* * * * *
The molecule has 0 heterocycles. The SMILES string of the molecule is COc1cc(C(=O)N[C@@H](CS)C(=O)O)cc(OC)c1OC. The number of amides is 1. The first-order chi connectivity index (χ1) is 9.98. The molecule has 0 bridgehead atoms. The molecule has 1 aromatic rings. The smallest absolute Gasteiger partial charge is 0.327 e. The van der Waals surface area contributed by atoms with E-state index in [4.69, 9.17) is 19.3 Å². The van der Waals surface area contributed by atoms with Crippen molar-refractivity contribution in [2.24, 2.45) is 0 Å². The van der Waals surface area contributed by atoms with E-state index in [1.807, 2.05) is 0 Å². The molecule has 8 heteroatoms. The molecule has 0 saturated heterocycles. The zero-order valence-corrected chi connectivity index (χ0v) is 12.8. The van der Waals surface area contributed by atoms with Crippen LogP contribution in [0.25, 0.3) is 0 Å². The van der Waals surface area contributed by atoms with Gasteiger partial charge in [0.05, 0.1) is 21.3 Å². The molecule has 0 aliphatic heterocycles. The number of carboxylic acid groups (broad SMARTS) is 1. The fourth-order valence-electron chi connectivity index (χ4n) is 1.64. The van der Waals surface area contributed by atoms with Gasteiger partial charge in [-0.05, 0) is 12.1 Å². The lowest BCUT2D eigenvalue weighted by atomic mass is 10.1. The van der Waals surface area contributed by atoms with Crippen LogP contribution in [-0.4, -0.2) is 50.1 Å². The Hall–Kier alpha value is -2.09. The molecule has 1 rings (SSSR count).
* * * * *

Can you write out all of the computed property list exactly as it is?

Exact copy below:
The molecule has 0 heterocycles. The SMILES string of the molecule is COc1cc(C(=O)N[C@@H](CS)C(=O)O)cc(OC)c1OC. The number of amides is 1. The first-order chi connectivity index (χ1) is 9.98. The molecule has 0 bridgehead atoms. The molecule has 1 aromatic rings. The smallest absolute Gasteiger partial charge is 0.327 e. The van der Waals surface area contributed by atoms with E-state index in [4.69, 9.17) is 19.3 Å². The van der Waals surface area contributed by atoms with Crippen molar-refractivity contribution in [2.24, 2.45) is 0 Å². The van der Waals surface area contributed by atoms with E-state index in [1.807, 2.05) is 0 Å². The molecule has 8 heteroatoms. The molecule has 0 saturated heterocycles. The zero-order valence-corrected chi connectivity index (χ0v) is 12.8. The van der Waals surface area contributed by atoms with Crippen LogP contribution in [0.25, 0.3) is 0 Å². The van der Waals surface area contributed by atoms with Gasteiger partial charge in [0.05, 0.1) is 21.3 Å². The molecule has 0 aliphatic heterocycles. The number of carboxylic acid groups (broad SMARTS) is 1. The fourth-order valence-electron chi connectivity index (χ4n) is 1.64. The van der Waals surface area contributed by atoms with Gasteiger partial charge in [-0.05, 0) is 12.1 Å². The lowest BCUT2D eigenvalue weighted by atomic mass is 10.1. The van der Waals surface area contributed by atoms with Crippen LogP contribution in [-0.4, -0.2) is 50.1 Å². The Hall–Kier alpha value is -2.09. The molecule has 1 rings (SSSR count).